Corey Dee Williams | Klaatu | Lando Calrissian stand-in | Star Wars

When I interviewed Billy Dee Williams (better known als the smooth rogue Lando Calrissian) back in september 2005 I didn't expect to interview his son, Corey Dee Williams, almost exactly 8 years later! In Return of the Jedi Corey played two parts: Klaatu, the skiff guard that battled Luke Skywalker on Jabba's Sail Barge AND he was a stand-in for....his own father! In the following interview Corey talks about his time of the set of Return of the Jedi, his fitness project and his passion for Funk music. Special thanks go out to him for the amazing photos from his private collection which are used in this interview!

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In Return of the Jedi you originally were the stand-in of your father: Billy Dee Williams. How did you become his stand-in, and what did you have to do on the set?

Well I was playing Bass in a band, and working on one of our first demos at the time. My father approached me and asked me if I wanted the job as his stand-in. I wasn’t quite sure what that would entail, so I was a bit reluctant at first. I had been on location with him before, and based on knowing how tedious it can be, coupled with the fact that it would be approximately two weeks in the Yuma desert, I wasn’t sure. When my father told me I could bring the guitar player in the band, a close friend of mine (Stephen Costantino) with me, and that we could bring our instruments and continue working on our songs, I said great!! As a stand-in my job was to watch the actors’ rehearsals of the scenes very closely, and assist in setting up the camera angles and lighting by standing in for the actor, in this case for Lando Calrissian. They generally prefer someone who is the same relative complexion and height. The more you resemble the person, the better, so having me do it was a pretty good fit. Sometimes they actually use you in the scene as a photo double, and that’s basically how I wound up taking part in one of the stunts for him.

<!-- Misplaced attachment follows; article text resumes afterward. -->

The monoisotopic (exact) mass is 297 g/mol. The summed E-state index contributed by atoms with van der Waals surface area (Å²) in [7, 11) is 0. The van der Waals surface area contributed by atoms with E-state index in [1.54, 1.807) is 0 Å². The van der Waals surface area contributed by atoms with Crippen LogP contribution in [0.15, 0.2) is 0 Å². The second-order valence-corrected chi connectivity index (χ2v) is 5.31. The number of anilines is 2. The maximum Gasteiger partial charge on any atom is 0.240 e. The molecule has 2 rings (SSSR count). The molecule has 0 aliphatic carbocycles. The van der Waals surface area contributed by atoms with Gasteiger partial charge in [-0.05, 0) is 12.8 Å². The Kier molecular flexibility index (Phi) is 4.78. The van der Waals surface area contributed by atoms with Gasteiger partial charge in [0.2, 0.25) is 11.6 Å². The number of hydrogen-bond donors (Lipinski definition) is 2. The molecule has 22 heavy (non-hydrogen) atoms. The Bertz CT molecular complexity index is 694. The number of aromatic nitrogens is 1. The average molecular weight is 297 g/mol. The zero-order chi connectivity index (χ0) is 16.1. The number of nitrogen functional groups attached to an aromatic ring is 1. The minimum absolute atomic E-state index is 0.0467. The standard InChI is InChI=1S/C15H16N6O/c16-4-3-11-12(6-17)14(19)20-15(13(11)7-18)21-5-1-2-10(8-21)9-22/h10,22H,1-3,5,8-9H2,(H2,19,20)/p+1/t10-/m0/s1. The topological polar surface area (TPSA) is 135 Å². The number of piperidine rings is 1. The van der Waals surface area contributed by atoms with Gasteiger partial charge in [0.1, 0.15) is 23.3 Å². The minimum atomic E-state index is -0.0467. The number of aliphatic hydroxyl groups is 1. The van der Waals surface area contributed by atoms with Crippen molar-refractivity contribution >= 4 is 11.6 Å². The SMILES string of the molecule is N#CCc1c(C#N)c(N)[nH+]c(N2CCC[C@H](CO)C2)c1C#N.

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Corey as Klaatu (right) and Stephen Costantino as a Gamorrean (left)

During filming you got to play Klaatu, a skiff guard. Were there other characters you could choose? And if so: what was the reason you chose Klaatu?

I didn’t actually choose to do Klaatu, you could say I was given the opportunity. There was so much action going on in that particular scene that stunt men were being injured pretty regularly. Some of them weren’t able to continue working, so they could always use a couple of extra guys. They asked me to put the costume on and I did it. It was a little bit scary, but pretty exciting! I had no idea what the creatures name was, or that it even had a name until almost 30 years later!

In which scenes can we see you as Klaatu and Lando?

I worked throughout the shoot in Yuma, so I’m in and out of various parts of “The Battle of the Great Pit of Carkoon”, also known as the Sarlacc Pit. I was hanging over the side of the skiff as Lando Calrissian, and also fought Luke Skywalker as Klaatu on top of Jabba’s Sail Barge.

Did you get to meet the big names like Lucas, Ford, Fisher and Hamill? Do you have any good stories regarding working with them?

Yes, the first person I met was Carrie Fisher, at the airport before we got on the plane to Arizona. I remember being struck by how genuine she seemed, and not at all like I imagined. Then I met Mark Hamill when we got there, just a great guy. Later met Harrison and Lucas on the set when we started working. There are so many stories to tell… I remember Stephen and I grabbing a Polaroid camera, knocking on Mark’s trailer door, and getting someone to snap a photo of us while he was wearing his robe and shorts! He was such a good sport!

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Did any weird, funny or remarkable things happen on the set?

Yes, there are so many stories to tell, that many people have suggested I write a book about my experience! When we arrived in Yuma we were given t-shirts and hats that said Blue Harvest on them, and I remember thinking… what in the world is Blue Harvest? I thought we came here to shoot, what was then called Revenge Of The Jedi. I found out Blue Harvest was the name they called the production, to try and cover up the fact that we were shooting a Star Wars movie. Well after a few sightings of the main Star Wars characters word began to get around pretty quickly.